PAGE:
Bonds are a type of investment that allows you to loan money to companies or governments in exchange for interest. When you buy a bond, you’re lending the issuer your money with the understanding that they’ll pay it back after a certain amount of time plus some extra cash on top as compensation for the use of your capital.
The company or government repays this borrowed sum at maturity, ranging from two years up to 30 years, depending on what’s negotiated when the issue is first launched.
6 Key questions about bonds
Here are the six critical questions about bonds and a detailed explanation to help you better understand bonds.
Who issues bonds?
Governments and corporations around the world borrow funds through debt issuance and use those funds to finance their operations and capital expenditures. Bonds may be issued by federal or municipal governments, state-owned enterprises and corporations. Both public and privately-owned companies may issue bonds.
How do I buy bonds?
The first thing you’ll need to do is open a brokerage account with an investment where you can trade either online or over the phone. To drive up your bond allocation, select “bonds” as one of the asset classes whose funds your new account will be invested in. That way, every time you make a deposit, some of it will automatically be allocated to bonds according to the percentage that’s been set by your broker (usually between 10% and 40%).
What are the risks associated with bonds?
Bonds come with a lot of fine print, so make sure you read all the documentation before buying any issues or funds (you can usually find them online). To avoid buying inferior securities, always invest at least 80% of your portfolio in high-quality bonds. Only hold between 10%-30% of your portfolio in lower grade or junk bonds, and don’t buy foreign-denominated debt unless you’re incredibly confident that exchange rates will improve shortly.
What happens if the issuer goes bankrupt?
If a company or government goes broke and defaults on its debt payments, your principal is essentially gone unless you own a bond fund. If a corporate bond loses 80% of its value or more, it’s typically considered an investment loss that can be written off as part of your capital gains for tax purposes. The same holds with mortgages that have been foreclosed upon. In both cases, however, you’re still responsible for any unpaid interest as well as penalties and late fees assessed by the borrower after foreclosure (if applicable).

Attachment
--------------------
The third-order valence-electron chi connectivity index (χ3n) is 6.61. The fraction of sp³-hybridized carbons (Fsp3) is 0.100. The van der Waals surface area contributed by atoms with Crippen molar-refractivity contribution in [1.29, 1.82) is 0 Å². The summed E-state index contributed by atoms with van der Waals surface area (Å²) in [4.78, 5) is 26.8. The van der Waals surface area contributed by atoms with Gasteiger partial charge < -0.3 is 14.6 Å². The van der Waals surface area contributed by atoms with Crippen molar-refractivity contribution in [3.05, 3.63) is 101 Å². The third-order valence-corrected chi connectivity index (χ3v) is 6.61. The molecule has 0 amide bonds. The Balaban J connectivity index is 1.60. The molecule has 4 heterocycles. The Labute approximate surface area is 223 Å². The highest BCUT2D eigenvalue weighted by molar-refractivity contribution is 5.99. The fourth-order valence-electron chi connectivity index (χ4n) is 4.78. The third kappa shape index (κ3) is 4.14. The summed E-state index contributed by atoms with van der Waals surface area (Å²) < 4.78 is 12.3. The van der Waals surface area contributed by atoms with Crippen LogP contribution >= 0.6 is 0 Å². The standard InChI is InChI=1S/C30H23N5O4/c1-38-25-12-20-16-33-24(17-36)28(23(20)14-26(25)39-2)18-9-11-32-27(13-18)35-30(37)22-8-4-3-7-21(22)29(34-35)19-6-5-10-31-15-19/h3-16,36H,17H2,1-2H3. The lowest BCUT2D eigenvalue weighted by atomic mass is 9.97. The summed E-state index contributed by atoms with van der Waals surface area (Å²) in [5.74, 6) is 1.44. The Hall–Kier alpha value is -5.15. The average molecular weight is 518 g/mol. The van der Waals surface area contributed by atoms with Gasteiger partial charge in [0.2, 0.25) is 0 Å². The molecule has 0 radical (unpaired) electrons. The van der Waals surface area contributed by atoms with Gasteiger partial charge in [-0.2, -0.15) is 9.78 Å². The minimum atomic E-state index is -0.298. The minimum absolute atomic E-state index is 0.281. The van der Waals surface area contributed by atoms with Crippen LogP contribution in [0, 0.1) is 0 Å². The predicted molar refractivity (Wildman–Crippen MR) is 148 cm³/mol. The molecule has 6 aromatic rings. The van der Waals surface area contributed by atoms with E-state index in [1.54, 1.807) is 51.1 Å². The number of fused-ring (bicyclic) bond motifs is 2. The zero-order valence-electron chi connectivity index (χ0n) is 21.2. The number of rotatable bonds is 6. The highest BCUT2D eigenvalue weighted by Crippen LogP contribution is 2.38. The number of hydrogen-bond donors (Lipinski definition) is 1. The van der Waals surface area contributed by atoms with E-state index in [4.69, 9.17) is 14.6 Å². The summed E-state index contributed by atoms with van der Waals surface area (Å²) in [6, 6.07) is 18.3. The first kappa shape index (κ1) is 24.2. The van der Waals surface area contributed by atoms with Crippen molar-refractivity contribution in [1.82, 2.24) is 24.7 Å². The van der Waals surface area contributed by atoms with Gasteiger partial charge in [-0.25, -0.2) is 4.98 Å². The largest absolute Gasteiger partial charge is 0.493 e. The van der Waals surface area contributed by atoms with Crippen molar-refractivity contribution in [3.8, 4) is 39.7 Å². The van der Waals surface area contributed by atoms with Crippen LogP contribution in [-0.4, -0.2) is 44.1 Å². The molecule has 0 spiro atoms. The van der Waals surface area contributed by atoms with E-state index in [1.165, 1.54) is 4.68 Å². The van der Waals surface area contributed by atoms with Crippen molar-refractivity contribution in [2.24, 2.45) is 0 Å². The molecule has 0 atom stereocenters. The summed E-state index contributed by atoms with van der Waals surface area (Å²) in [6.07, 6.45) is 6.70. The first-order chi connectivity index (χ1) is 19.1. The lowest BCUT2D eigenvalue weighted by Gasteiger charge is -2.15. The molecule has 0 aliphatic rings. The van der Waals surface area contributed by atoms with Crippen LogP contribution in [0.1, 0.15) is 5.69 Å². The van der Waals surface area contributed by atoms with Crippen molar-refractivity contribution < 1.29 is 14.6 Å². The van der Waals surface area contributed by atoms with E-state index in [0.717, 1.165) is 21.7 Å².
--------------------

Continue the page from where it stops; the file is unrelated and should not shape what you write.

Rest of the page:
What are the alternatives?
Many alternative investments can generate similar returns as long as you do your research first. Real estate, stocks, commodities and peer-to-peer lending are just a few examples of instruments that have historically outperformed bonds but have their own set of risks you should consider before making an investment commitment.
What are the average yields?
Since bonds aren’t traded very often, the yield quoted on a new issue is calculated by averaging the annual coupon rate over the life of the entire market for that particular security. In other words, even though you may end up paying more than its face value when you buy a US Treasury note from your broker at market price, there’s no guarantee that you’ll receive any additional payments beyond what other investors have earned in previous years a fixed income alternative.
Bonds work much like traditional markets ranging from commodities and currencies to major stock indices and individual stocks. Suppose you’re just getting started in fixed income or don’t have a lot of time to spend researching bond prices. In that case, your broker should be able to recommend the safest and most liquid securities based on your investment objective and risk tolerance. However, there’s no free lunch in investing when it comes down to it, so make sure you do some research before committing any capital. It is recommended that you contact a reputable online broker from Saxo Bank and try a demo account before investing your own money.